Private and Personal leadership:   The first two – public and private leadership – are “outer” or behavioral levels. Public leadership focuses on the 34 behaviors involved in influencing two or more people simultaneously. progress and results. largely by introducing a new element – the need for leaders to develop their leadership presence. wins their trust and makes followers want to work with them.g. None of the old theories successfully address the challenge of developing “leadership presence”. motivating group purpose. leaders need to work on their inner psychology. but also to develop themselves technically and psychologically as leaders. but they are less useful for developing leaders. It also offers a foundation for leaders wanting to apply the philosophies of servant leadership and ―authentic leadership‖. inspires people. Blake & Mouton’s team style) would not suit all circumstances. (2) action. which was later categorized as an ―Integrated Psychological‖ theory on the Businessballs education website.[41] He pointed out. The third – personal leadership – is an “inner” level and concerns a person’s growth toward greater leadership presence. when in practice many find it hard to do so because of unconscious beliefs. attitude toward others and behavioral flexibility by practicing psychological mastery.[40] Scouller argued that the older theories offer only limited assistance in developing a person’s ability to lead effectively. Working on one’s personal leadership has three aspects: (1) Technical knowhow and skill (2) Developing the right attitude toward other people – which is the basis of servant leadership (3) Psychological self-mastery – the foundation for authentic leadership. An ideal style (e. building trusting relationships with followers and dissolving one’s limiting beliefs and habits. which tend to reinforce the idea that leaders are born not made. his model summarizes what leaders have to do. while remaining authentic). he argued. These dimensions are: (1) a shared. Private leadership covers the 14 behaviors needed to influence individuals one to one. The three levels in his model are Public. while staying connected to one’s core values (that is. Thus. Most of the situational/contingency and functional theories assume that leaders can change their behavior to meet differing circumstances or widen their behavioral range at will. thereby enabling behavioral flexibility as circumstances change. To support leaders’ development. that certain “something” in leaders that commands attention. he introduced a new model of the human psyche and outlined the principles and techniques of self-mastery. (3) collective unity or team spirit.[39] Integrated Psychological theory began to attract attention after the publication of James Scouller’s Three Levels of Leadership model (2011).their limitations. (4) individual selection and motivation. fears or ingrained habits. These are the behaviors that address what Scouller called “the four dimensions of leadership”. might help us select leaders. for example.[43] Transactional and transformational theories [edit] . Scouller argued that self-mastery is the key to growing one’s leadership presence. Scouller therefore proposed the Three Levels of Leadership model. not only to bring leadership to their group or organization.[42] In essence. that:     Traits theories. knowhow and skill.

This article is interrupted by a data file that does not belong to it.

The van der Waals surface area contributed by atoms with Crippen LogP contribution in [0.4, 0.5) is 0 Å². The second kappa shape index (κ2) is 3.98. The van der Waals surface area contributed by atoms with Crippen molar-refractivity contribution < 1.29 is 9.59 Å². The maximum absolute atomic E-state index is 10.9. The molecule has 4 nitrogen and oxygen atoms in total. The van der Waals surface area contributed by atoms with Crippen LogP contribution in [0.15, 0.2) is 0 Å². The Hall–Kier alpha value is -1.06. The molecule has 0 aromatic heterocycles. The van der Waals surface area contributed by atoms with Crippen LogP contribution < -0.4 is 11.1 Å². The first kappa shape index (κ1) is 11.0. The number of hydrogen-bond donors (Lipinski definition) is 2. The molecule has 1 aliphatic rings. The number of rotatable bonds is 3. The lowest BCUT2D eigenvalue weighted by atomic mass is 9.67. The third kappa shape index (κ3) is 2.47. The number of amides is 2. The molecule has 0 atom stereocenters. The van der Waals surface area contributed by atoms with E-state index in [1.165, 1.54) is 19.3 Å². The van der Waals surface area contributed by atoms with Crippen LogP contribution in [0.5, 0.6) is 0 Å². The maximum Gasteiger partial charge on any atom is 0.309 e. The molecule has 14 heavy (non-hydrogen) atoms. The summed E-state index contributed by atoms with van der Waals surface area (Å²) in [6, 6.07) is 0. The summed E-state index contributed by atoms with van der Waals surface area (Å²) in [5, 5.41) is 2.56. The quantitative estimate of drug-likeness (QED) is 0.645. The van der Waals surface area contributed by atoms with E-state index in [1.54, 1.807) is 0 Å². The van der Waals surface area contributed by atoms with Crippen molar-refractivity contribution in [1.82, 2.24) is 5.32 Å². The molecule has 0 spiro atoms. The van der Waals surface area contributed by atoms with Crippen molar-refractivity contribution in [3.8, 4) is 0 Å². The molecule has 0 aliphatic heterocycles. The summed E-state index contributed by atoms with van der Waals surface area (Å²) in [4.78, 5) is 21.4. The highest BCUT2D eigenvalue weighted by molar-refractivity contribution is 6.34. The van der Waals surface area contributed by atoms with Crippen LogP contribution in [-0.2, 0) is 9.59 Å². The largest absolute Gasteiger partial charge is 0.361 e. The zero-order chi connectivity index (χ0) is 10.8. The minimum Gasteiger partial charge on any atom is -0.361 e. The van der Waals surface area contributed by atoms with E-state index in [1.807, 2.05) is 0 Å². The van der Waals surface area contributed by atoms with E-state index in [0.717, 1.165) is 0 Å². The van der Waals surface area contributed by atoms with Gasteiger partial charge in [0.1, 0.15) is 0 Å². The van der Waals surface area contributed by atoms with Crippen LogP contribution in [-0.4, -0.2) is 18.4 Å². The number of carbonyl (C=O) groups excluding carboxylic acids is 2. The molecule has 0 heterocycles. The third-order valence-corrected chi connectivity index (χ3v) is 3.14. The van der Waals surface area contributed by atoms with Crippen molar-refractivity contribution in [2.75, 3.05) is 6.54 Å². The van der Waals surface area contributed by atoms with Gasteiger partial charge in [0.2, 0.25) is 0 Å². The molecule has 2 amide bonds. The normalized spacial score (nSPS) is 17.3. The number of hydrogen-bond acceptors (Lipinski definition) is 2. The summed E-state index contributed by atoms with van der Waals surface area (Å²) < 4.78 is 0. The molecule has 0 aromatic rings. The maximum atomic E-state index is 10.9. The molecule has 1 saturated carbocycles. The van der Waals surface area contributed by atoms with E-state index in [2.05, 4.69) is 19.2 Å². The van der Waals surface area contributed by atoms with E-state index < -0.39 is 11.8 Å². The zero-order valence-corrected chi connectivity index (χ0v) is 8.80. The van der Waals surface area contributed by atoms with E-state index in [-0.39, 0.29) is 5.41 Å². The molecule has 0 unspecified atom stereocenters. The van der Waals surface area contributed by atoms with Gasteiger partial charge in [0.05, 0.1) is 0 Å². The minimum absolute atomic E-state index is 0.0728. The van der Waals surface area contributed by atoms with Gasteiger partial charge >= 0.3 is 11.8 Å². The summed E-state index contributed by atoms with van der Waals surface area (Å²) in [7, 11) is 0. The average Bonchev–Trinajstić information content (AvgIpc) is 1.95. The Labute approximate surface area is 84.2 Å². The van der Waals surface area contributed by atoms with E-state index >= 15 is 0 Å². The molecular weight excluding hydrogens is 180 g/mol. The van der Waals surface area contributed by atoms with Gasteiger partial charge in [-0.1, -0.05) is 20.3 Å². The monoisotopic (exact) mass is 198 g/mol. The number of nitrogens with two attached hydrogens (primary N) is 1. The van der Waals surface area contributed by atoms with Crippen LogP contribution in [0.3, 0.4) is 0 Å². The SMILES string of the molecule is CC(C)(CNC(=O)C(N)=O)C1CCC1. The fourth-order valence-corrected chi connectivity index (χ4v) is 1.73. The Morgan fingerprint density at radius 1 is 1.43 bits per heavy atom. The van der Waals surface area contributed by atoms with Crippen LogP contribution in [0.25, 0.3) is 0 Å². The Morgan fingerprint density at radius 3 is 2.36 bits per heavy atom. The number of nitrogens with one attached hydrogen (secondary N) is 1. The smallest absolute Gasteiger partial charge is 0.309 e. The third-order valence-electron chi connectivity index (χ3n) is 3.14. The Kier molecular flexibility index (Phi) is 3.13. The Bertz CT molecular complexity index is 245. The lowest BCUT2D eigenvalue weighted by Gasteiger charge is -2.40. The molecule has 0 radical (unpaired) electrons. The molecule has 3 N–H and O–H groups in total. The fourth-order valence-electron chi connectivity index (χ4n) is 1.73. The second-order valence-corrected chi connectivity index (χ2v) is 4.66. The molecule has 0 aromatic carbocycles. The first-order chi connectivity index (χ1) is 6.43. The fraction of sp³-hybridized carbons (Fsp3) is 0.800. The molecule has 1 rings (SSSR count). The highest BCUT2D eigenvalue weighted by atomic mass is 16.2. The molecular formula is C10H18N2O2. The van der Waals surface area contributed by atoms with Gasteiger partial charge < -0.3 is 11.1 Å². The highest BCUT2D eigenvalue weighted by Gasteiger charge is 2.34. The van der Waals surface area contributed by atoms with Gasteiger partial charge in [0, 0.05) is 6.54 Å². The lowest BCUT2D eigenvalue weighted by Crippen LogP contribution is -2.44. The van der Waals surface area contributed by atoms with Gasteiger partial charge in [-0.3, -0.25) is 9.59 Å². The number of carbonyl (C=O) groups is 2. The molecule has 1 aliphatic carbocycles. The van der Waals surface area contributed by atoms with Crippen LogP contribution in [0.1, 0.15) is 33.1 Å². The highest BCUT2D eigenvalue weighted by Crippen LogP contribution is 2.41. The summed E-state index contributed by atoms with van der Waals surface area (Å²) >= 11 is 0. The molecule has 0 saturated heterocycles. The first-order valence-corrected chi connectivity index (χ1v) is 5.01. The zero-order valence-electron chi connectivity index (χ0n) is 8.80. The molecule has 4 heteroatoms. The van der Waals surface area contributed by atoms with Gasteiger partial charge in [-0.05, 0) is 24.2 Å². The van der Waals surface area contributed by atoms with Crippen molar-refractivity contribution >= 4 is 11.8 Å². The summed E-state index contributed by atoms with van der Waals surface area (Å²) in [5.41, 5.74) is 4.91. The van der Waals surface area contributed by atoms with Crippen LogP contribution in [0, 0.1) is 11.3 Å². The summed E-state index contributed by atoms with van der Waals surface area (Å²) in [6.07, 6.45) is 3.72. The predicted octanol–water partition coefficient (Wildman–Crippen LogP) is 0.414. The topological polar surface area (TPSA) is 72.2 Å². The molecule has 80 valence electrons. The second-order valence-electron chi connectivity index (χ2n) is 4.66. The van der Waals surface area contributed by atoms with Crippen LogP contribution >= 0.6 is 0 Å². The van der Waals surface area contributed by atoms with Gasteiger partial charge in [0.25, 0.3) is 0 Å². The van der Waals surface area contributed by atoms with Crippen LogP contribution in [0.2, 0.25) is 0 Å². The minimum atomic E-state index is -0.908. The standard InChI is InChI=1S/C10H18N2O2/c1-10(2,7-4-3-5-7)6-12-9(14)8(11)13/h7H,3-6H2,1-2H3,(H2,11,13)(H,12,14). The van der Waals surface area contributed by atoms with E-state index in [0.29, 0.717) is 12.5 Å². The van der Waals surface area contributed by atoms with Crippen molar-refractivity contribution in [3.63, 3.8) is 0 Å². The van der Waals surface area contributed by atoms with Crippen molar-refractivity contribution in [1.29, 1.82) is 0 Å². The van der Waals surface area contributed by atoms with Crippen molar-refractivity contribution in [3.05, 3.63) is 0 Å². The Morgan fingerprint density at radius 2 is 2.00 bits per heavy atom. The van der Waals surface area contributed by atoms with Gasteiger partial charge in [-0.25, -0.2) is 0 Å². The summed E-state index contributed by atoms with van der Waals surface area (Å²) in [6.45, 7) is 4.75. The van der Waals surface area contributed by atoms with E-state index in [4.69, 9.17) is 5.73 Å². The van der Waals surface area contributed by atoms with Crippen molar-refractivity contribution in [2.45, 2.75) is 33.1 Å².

competent. However. If the follower responds well. With out-group members. and adherence to the job description in exchange for a fair wage and standard benefits. good attendance. Leader–member exchange theory [edit] Main article: Leader–member exchange theory Another theory that addresses a specific aspect of the leadership process is the leader– member exchange (LMX) theory. cooperation. Similar to the transactional approach. leaders expect no more than adequate job performance. correct. and willing to assume responsibility than other followers. Idiosyncrasy Credits. and developmental experiences. commitment to the task and good performance. and faster promotions than out-group members. Out-group members [edit] Out-group members often receive less time and more distant exchanges then their in-group counterparts.[48] In-group members are also likely to build stronger bonds with their leaders by sharing the same social backgrounds and interests. advice. and train subordinates when productivity is not up to the desired level. Research shows the in-group members usually receive higher performance evaluations from the leader. and/or significant rewards and the followers reciprocate by giving the leader respect. The leader spends less time with out-group . favorable job assignments. and reward effectiveness when expected outcome is reached. LMX recognizes that leaders and individual followers will vary in the type of exchange that develops between them.Main articles: Transactional leadership and Transformational leadership Eric Berne[44] first analyzed the relations between a group and its leadership in terms of transactional analysis. reasonable respect. first posited by Edward Hollander (1971) is one example of a concept closely related to transactional leadership. It gives the opportunity to the manager to lead the group and the group agrees to follow his lead to accomplish a predetermined goal in exchange for something else. while out-group members have low-quality exchanges with the leader. In-group members are said to have highquality exchanges with the leader. which evolved from an earlier theory called the vertical dyad linkage (VDL) model.[47] In-group members [edit] In-group members are perceived by the leader as being more experienced. influence. both parties develop mutual trust. support. The transactional leader (Burns. The leader begins to rely on these individuals to help with especially challenging tasks. Both of these models focus on the interaction between leaders and individual followers. 1978)[45] is given power to perform certain tasks and reward or punish for the team's performance. Power is given to the leader to evaluate. this interaction is viewed as a fair exchange whereby the leader provides certain benefits such as task guidance. If the follower shows high commitment and effort followed by additional rewards.[46] LMX theorizes that the type of exchanges between the leader and specific followers can lead to the creation of in-groups and out-groups. higher satisfaction. the leader rewards him/her with extra coaching. and support of one another.